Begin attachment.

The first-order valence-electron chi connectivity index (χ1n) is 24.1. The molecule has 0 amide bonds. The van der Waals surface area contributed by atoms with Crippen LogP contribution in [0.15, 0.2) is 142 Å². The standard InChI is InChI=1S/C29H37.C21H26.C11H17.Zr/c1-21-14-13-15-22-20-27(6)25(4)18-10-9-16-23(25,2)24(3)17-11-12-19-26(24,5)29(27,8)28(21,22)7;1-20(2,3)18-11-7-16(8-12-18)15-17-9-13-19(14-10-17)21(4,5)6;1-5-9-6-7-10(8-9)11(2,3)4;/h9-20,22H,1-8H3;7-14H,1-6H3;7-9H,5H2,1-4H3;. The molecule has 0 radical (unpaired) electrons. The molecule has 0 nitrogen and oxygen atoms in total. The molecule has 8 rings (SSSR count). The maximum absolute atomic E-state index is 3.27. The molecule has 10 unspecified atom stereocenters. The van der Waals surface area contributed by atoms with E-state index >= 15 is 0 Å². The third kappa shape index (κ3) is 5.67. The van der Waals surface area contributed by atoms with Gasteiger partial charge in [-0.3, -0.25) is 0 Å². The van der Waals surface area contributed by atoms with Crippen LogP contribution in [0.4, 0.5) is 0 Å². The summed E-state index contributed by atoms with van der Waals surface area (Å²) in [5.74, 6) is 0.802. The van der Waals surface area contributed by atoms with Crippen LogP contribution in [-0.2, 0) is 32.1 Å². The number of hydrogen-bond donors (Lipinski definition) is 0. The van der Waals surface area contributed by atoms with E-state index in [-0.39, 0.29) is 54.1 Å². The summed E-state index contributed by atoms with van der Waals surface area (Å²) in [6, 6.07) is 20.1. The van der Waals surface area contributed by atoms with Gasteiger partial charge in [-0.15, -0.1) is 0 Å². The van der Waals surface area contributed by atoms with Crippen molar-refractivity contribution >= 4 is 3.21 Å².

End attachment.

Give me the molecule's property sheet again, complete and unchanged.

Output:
The first-order valence-electron chi connectivity index (χ1n) is 24.1. The molecule has 0 amide bonds. The van der Waals surface area contributed by atoms with Crippen LogP contribution in [0.15, 0.2) is 142 Å². The standard InChI is InChI=1S/C29H37.C21H26.C11H17.Zr/c1-21-14-13-15-22-20-27(6)25(4)18-10-9-16-23(25,2)24(3)17-11-12-19-26(24,5)29(27,8)28(21,22)7;1-20(2,3)18-11-7-16(8-12-18)15-17-9-13-19(14-10-17)21(4,5)6;1-5-9-6-7-10(8-9)11(2,3)4;/h9-20,22H,1-8H3;7-14H,1-6H3;7-9H,5H2,1-4H3;. The molecule has 0 radical (unpaired) electrons. The molecule has 0 nitrogen and oxygen atoms in total. The molecule has 8 rings (SSSR count). The maximum absolute atomic E-state index is 3.27. The molecule has 10 unspecified atom stereocenters. The van der Waals surface area contributed by atoms with E-state index >= 15 is 0 Å². The third kappa shape index (κ3) is 5.67. The van der Waals surface area contributed by atoms with Gasteiger partial charge in [-0.3, -0.25) is 0 Å². The van der Waals surface area contributed by atoms with Crippen LogP contribution in [0.4, 0.5) is 0 Å². The summed E-state index contributed by atoms with van der Waals surface area (Å²) in [5.74, 6) is 0.802. The van der Waals surface area contributed by atoms with Crippen LogP contribution in [-0.2, 0) is 32.1 Å². The number of hydrogen-bond donors (Lipinski definition) is 0. The van der Waals surface area contributed by atoms with E-state index in [-0.39, 0.29) is 54.1 Å². The summed E-state index contributed by atoms with van der Waals surface area (Å²) in [6, 6.07) is 20.1. The van der Waals surface area contributed by atoms with Gasteiger partial charge in [-0.15, -0.1) is 0 Å². The van der Waals surface area contributed by atoms with Crippen molar-refractivity contribution >= 4 is 3.21 Å².